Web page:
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Matt Dixon has been the Global Head of Salesforce Effectiveness at Korn/Ferry International since June 2017. He served as Group Leader of the financial services, customer contact and customer experience[…]

We’re not all salespeople, but we’re all selling something, whether you’re a teacher, parent, team leader, or you’re your own boss. Looking at how the best salespeople cope with rejection—which is happening about 70-90% of the time—can be an inspiring model for how to view failure as feedback. Matt Dixon is the Global Head of Salesforce Effectiveness at Korn/Ferry International, and he advises everyone to take a step back from rejection and analyze the reason it happened: “One of the things I always tell salespeople is that it’s important to not turn a deaf ear or ignore that “no,” because it’s important to understand why,” he says. Look for patterns of rejection: what could you be doing better? Why isn’t your message coming across? Your response to rejection actually determines your future success. Will you nurse a bruised ego, or will you use this information to become more persuasive, and more successful?

Matt Dixon: When I think about the job of being a salesperson—and there’s so much great work out there, you know, Dan Pink’s book 'To Sell Is Human' is a great piece that really speaks to the fact that we’re all salespeople, whether we’re teachers or we’re actually salespeople for a living or we’re business leaders or community leaders, we're selling, we’re selling ideas, we're trying to motivate others to take action. We’re all salespeople as Dan would argue, and I think he’s right.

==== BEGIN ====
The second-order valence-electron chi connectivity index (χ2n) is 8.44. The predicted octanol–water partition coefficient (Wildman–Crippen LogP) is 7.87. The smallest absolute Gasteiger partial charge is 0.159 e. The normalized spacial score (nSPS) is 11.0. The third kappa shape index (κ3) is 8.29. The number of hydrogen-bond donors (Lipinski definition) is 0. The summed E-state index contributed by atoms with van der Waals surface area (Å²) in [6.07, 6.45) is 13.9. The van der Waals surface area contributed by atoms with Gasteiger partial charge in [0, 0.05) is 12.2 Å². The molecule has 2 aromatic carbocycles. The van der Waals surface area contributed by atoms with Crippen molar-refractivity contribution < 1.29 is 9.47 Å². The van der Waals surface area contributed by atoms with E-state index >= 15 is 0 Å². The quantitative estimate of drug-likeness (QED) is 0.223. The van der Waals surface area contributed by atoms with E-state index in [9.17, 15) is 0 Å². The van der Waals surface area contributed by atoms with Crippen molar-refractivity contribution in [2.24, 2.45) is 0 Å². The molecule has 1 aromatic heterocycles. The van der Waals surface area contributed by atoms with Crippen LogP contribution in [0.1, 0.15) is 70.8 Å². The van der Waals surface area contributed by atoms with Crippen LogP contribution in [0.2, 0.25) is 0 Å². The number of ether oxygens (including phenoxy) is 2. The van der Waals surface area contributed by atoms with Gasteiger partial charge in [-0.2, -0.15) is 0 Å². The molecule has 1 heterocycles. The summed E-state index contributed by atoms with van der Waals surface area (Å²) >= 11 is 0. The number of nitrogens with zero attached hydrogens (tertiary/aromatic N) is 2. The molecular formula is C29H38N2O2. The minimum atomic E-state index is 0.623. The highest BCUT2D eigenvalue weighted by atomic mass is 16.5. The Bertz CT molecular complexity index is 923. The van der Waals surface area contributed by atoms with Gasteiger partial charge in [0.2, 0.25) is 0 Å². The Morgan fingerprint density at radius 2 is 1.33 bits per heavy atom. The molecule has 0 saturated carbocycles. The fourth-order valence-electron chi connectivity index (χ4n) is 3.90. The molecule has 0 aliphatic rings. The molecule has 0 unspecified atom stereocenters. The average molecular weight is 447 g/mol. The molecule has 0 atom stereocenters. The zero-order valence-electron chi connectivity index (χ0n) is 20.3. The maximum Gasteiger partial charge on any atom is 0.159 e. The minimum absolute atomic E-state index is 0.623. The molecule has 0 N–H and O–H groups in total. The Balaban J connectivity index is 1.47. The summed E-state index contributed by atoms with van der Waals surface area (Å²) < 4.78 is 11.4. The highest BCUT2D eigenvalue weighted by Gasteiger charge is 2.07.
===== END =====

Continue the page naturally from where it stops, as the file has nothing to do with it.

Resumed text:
And one of the things we’ve seen from great salespeople is that they are able to take rejection and kind of roll with the punches. They don’t take it personally. And that is a unique attribute of salespeople, but it is something that can be learned.

And it’s hard, it’s hard to come into a sales job where you are going to experience a lot of rejection—a lot more rejection than acceptance. If you just look at it statistically a great salesperson is not going to convert at 100 percent, they’re going to convert well south of that, which means 70 to 90 percent of the time they’re hearing “no”.

They’re hearing, “No, I don’t want to spend time with you. No, I don’t want to buy what you’re selling. No, we like your competitors instead; we’re doing business with them.”

One of the things I always tell salespeople is that it’s important to not turn a deaf ear or ignore that “no,” because it’s important to understand why.

If we think about, “No, I don’t want to spend time with you,” or “No, I don’t buy what you’re saying,” that response says that the insight we’re trying to use to capture that customer's attention, or the story we’re trying to tell in the sales meeting, needs work.